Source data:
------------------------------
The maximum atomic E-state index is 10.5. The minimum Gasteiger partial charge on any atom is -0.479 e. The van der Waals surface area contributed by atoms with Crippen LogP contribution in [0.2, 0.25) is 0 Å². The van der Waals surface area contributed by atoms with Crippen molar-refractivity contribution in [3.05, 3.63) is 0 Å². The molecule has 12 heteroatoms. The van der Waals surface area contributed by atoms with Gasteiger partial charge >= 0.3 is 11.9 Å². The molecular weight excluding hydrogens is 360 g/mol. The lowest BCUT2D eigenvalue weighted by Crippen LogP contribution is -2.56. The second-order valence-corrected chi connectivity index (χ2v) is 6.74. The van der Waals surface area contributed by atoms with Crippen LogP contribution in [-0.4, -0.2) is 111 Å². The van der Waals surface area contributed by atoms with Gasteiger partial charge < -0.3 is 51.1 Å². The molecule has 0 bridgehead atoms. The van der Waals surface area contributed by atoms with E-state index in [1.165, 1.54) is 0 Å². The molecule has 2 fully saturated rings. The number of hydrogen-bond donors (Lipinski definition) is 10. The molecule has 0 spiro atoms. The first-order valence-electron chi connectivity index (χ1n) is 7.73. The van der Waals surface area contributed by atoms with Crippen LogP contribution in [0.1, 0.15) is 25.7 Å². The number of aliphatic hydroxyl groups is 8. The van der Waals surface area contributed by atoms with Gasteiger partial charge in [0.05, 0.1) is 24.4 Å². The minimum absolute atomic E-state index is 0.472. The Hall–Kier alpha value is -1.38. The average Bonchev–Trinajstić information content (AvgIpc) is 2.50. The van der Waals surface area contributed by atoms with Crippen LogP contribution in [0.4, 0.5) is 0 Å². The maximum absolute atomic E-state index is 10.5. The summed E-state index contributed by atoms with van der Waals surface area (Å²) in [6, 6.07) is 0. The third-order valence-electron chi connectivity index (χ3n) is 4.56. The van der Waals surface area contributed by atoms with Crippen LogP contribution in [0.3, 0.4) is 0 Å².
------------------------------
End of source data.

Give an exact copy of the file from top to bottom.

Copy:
The maximum atomic E-state index is 10.5. The minimum Gasteiger partial charge on any atom is -0.479 e. The van der Waals surface area contributed by atoms with Crippen LogP contribution in [0.2, 0.25) is 0 Å². The van der Waals surface area contributed by atoms with Crippen molar-refractivity contribution in [3.05, 3.63) is 0 Å². The molecule has 12 heteroatoms. The van der Waals surface area contributed by atoms with Gasteiger partial charge >= 0.3 is 11.9 Å². The molecular weight excluding hydrogens is 360 g/mol. The lowest BCUT2D eigenvalue weighted by Crippen LogP contribution is -2.56. The second-order valence-corrected chi connectivity index (χ2v) is 6.74. The van der Waals surface area contributed by atoms with Crippen LogP contribution in [-0.4, -0.2) is 111 Å². The van der Waals surface area contributed by atoms with Gasteiger partial charge < -0.3 is 51.1 Å². The molecule has 0 bridgehead atoms. The van der Waals surface area contributed by atoms with E-state index in [1.165, 1.54) is 0 Å². The molecule has 2 fully saturated rings. The number of hydrogen-bond donors (Lipinski definition) is 10. The molecule has 0 spiro atoms. The first-order valence-electron chi connectivity index (χ1n) is 7.73. The van der Waals surface area contributed by atoms with Crippen LogP contribution in [0.1, 0.15) is 25.7 Å². The number of aliphatic hydroxyl groups is 8. The van der Waals surface area contributed by atoms with Gasteiger partial charge in [0.05, 0.1) is 24.4 Å². The minimum absolute atomic E-state index is 0.472. The Hall–Kier alpha value is -1.38. The average Bonchev–Trinajstić information content (AvgIpc) is 2.50. The van der Waals surface area contributed by atoms with Crippen LogP contribution in [0.4, 0.5) is 0 Å². The maximum absolute atomic E-state index is 10.5. The summed E-state index contributed by atoms with van der Waals surface area (Å²) in [6, 6.07) is 0. The third-order valence-electron chi connectivity index (χ3n) is 4.56. The van der Waals surface area contributed by atoms with Crippen LogP contribution in [0.3, 0.4) is 0 Å².